When I first started looking at the scope patterns I was getting from the cam signal, I thought that it looked a bit weak compared to the one in the diagram. I then realized that signals in the diagrams were taken at 650 rpms while idling. Since this is a permanent magnet-generated signal and greatly affected by rpms, I decided that my signal was good enough for 200 or so rpm cranking speed. Although I was still not sure signal alignment was the problem, I went ahead and pulled off the rocker cover and aligned the cam slots in back of the engine. I used a dial indicator on top of the piston to determine top dead center (TDC) since the crank pulley alignment marks can't be counted on due to the fact that the pulley is not keyed to the crankshaft. The slots at TDC weren't perfect but they didn't look like they could be out enough to cause this to be a timing issue. The timing alignment for the crankshaft is done by removing an access plug in the rear of the engine and inserting a longer bolt that would protrude into the block far enough for the crankshaft balance weight to hit it and thereby set the crank in the proper position to be timed. I used a mirror and a light to watch the crankshaft as the weight came into view at the beginning of the hole for the plug. I then realized that at this position, the piston was a full tooth on the crank sensor wheel before TDC. The cam slots were also now out of position enough to cause a problem. I loosened the crank bolt and realigned the cams using a holding tool in the slots, then reset the crank in the proper position and tightened the bolt. After reassembling the top end, I set the scope again and hit the key. This time the engine started up like it was just shut off warm.

Figure 6.
Figure 3 shows the resultant cam and crank signals.

Notice that the cam signal gets usable only after the first primary firing pulse. This occurs when the second compression stroke after the PCM sees the No. 1 cylinder crank pulse.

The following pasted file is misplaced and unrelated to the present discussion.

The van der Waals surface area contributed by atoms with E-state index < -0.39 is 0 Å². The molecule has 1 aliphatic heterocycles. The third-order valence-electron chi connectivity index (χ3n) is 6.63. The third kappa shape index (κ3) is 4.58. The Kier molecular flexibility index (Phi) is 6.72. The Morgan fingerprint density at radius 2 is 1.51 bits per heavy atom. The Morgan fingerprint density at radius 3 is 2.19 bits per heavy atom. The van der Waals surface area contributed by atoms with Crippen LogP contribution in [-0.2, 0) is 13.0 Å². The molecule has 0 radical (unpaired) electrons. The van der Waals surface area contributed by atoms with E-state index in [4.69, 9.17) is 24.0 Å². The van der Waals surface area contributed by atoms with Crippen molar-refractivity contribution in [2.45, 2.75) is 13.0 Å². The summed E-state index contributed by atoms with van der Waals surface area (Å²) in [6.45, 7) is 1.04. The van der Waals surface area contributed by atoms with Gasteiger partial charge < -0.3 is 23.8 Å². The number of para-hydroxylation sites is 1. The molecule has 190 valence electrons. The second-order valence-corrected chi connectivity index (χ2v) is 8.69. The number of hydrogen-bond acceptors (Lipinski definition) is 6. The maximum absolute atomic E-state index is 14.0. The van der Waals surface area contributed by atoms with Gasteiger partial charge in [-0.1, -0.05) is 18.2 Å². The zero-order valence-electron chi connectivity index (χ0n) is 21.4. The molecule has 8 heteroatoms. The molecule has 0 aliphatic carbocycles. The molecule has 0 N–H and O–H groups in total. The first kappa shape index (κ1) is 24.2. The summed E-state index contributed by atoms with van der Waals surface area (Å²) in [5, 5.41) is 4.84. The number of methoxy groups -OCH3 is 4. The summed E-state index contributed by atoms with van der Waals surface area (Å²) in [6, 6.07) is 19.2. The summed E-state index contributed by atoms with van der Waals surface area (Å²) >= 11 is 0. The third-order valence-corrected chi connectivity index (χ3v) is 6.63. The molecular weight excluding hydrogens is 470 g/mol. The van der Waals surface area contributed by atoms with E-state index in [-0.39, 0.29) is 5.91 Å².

I took another shot at a faster time base to give a better comparison of the cam and crank signals for future reference. Figure 4 shows the proper alignment of the cam and crank signals as the engine starts.

I would have loved to have had this picture at the start of this job.

Figure 5 is another shot of the engine from crank to start with the ignition primary current added.

Figure 7.
As you can see, the velocity greatly increases, and the cam signal comes into view only after the first firing of the coil. My curiosity about this cam signal wouldn't let me forget it so I went back to the shop Sunday and played a little with adjusting the cam sensor distance to the cam to see just where the signal gets unusable. I was amazed to see how little of a signal the PCM will see and still run the engine.

Figure 6 shows the least level of cam signal I could get the engine to run on.

Figure 7 shows the first "no run" cam signal.

The threshold for allowing spark is pretty tight. I'm guessing that the sequence of events that took place (ending with running low on oil) caused enough friction in the cams to allow the crank gear to slip slightly (about 10 degrees) on the crankshaft. This is enough to move the cam signal out of phase with the crank signal such that the PCM will not allow continued spark or fuel. Showing these pictures to my customer and explaining what caused the "no start" gave me a sense of satisfaction rivaled only to that of showing off pictures of my granddaughters.

Craig Van Batenburg Jeff Bach is the owner of CRT Auto Electronics, an ASA-member shop in Batavia, Ohio. For more information on this topic, contact Bach at (515) 732-3965. His e-mail address is and his Web site is